Shawn Wright: One danger of being familiar with history is just that. It becomes familiar to us. Or so we think. Our familiarity with the facts, the cause-effect relationships, and the narrative may keep us from actually seeing what happened, or why what took place matters for us. The narrative of the Protestant Reformation serves as a case in point. Martin Luther (1483–1546) simply read the Bible, rediscovered the doctrine of justification by faith alone (sola fide), and preached the gospel. And in the process, he and later Reformers like John Calvin (1509–64) turned the world upside down.  Right? Not so fast, argues Brad Gregory. Gregory, a highly trained Reformation historian, argues that the Reformation unbound the tightly-knit-together world of the Thomistic synthesis between faith and reason and the Catholic conception of Christendom in which secular and religious cohered closely together. Unknowingly, Luther unleashed a torrent that swelled into the modern world with all its post-Enlightenment problems. In other words, the
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Yes, Preaching Really Does Change People
Mike Bullmore: If you’ve been in pastoral ministry for any length of time at all you’ve asked the question: Is my preaching actually doing anything? Is it having any effect? The question could be addressed on several different grounds. It could be addressed on historical grounds, pointing to the powerful effects of preaching in various times and places in the history of the church, notably, from the beginning in the book of Acts. It could be addressed on personal grounds by means of collected anecdotes—“Let me tell you about Joe and Mary Black and what God did in their lives through the faithful preaching of God’s Word.” But without question, the most compelling response is going to be a theological one, grounded in the realities presented in Scripture regarding who God is, what he is doing, what his Word does, and what he fully intends preaching to accomplish. AN UNDER-CELEBRATED CHARACTERISTIC We rightly celebrate the authority, the trustworthiness, and the sufficiency of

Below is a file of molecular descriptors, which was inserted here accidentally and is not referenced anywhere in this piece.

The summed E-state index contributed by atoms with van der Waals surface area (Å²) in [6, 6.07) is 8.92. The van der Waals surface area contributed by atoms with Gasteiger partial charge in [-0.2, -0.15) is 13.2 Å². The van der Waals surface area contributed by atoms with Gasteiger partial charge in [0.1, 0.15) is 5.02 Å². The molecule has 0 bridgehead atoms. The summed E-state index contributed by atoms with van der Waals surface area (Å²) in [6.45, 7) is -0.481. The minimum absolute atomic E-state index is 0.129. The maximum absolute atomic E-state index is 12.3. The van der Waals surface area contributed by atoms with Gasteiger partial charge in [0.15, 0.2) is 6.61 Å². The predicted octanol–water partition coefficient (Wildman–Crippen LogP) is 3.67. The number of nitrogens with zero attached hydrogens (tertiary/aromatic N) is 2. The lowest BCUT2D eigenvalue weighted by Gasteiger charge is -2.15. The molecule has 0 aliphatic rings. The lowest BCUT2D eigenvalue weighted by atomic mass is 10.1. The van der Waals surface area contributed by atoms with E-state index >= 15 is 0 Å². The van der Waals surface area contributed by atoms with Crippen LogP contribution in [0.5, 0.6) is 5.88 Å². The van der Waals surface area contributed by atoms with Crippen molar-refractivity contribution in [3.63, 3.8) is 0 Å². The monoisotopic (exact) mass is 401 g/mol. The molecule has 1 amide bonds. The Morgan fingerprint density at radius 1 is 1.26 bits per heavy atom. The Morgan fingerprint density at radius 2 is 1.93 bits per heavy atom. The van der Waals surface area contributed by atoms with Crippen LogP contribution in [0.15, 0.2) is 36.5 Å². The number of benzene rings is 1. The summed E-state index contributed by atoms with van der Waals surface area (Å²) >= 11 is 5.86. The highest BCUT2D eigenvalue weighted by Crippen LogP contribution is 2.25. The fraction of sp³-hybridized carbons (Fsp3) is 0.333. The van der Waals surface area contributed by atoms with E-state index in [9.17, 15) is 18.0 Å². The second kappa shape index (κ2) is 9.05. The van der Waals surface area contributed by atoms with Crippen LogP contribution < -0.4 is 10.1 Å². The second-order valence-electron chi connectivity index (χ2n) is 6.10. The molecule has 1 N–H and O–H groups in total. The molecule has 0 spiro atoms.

If We Read Our Bibles, Why Do We Need Sermons?
John Piper: Let me try to answer this question in two stages. First, I’ll try to show from the New Testament that it is God’s plan and design that, besides the infallible word of God in the Bible, the church is to be led, underneath that infallible word, by fallible elders — sometimes called pastors or overseers or teachers — who are gifted to lead and to teach the flock. And then second, we ask the question why: Why did God set it up that way, so that the ordinary members of the church, who have in their hand an infallible Bible, should listen to and respect and esteem and follow and rejoice in the ministry of the word through fallible preaching? Shepherds for the Flock So, step one: God’s plan. Just this week, I was preparing a Look at the Book session on 1 Thessalonians 5:12–14, and I was compelled to address this very question before I knew that this question would be
Preaching is Indispensable